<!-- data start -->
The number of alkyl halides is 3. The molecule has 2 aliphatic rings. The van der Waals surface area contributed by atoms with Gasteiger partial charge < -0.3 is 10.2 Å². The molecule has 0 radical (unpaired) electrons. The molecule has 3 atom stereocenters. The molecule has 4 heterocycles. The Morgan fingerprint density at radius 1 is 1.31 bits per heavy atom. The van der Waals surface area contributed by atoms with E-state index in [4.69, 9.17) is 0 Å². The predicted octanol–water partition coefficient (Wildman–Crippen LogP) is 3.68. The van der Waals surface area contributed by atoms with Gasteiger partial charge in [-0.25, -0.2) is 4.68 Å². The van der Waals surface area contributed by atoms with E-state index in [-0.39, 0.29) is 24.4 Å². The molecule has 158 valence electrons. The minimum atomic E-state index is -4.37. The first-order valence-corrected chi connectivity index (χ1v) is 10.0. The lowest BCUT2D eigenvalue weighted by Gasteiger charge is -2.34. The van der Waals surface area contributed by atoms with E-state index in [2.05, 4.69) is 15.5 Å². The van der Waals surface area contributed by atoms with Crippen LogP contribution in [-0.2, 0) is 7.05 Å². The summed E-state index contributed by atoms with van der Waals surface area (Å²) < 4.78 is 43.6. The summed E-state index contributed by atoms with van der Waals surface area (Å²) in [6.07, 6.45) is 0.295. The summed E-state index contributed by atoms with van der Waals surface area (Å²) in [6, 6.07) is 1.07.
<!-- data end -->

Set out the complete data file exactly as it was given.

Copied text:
The number of alkyl halides is 3. The molecule has 2 aliphatic rings. The van der Waals surface area contributed by atoms with Gasteiger partial charge < -0.3 is 10.2 Å². The molecule has 0 radical (unpaired) electrons. The molecule has 3 atom stereocenters. The molecule has 4 heterocycles. The Morgan fingerprint density at radius 1 is 1.31 bits per heavy atom. The van der Waals surface area contributed by atoms with E-state index in [4.69, 9.17) is 0 Å². The predicted octanol–water partition coefficient (Wildman–Crippen LogP) is 3.68. The van der Waals surface area contributed by atoms with Gasteiger partial charge in [-0.25, -0.2) is 4.68 Å². The van der Waals surface area contributed by atoms with E-state index in [-0.39, 0.29) is 24.4 Å². The molecule has 158 valence electrons. The minimum atomic E-state index is -4.37. The first-order valence-corrected chi connectivity index (χ1v) is 10.0. The lowest BCUT2D eigenvalue weighted by Gasteiger charge is -2.34. The van der Waals surface area contributed by atoms with E-state index in [2.05, 4.69) is 15.5 Å². The van der Waals surface area contributed by atoms with Crippen LogP contribution in [-0.2, 0) is 7.05 Å². The summed E-state index contributed by atoms with van der Waals surface area (Å²) < 4.78 is 43.6. The summed E-state index contributed by atoms with van der Waals surface area (Å²) in [6.07, 6.45) is 0.295. The summed E-state index contributed by atoms with van der Waals surface area (Å²) in [6, 6.07) is 1.07.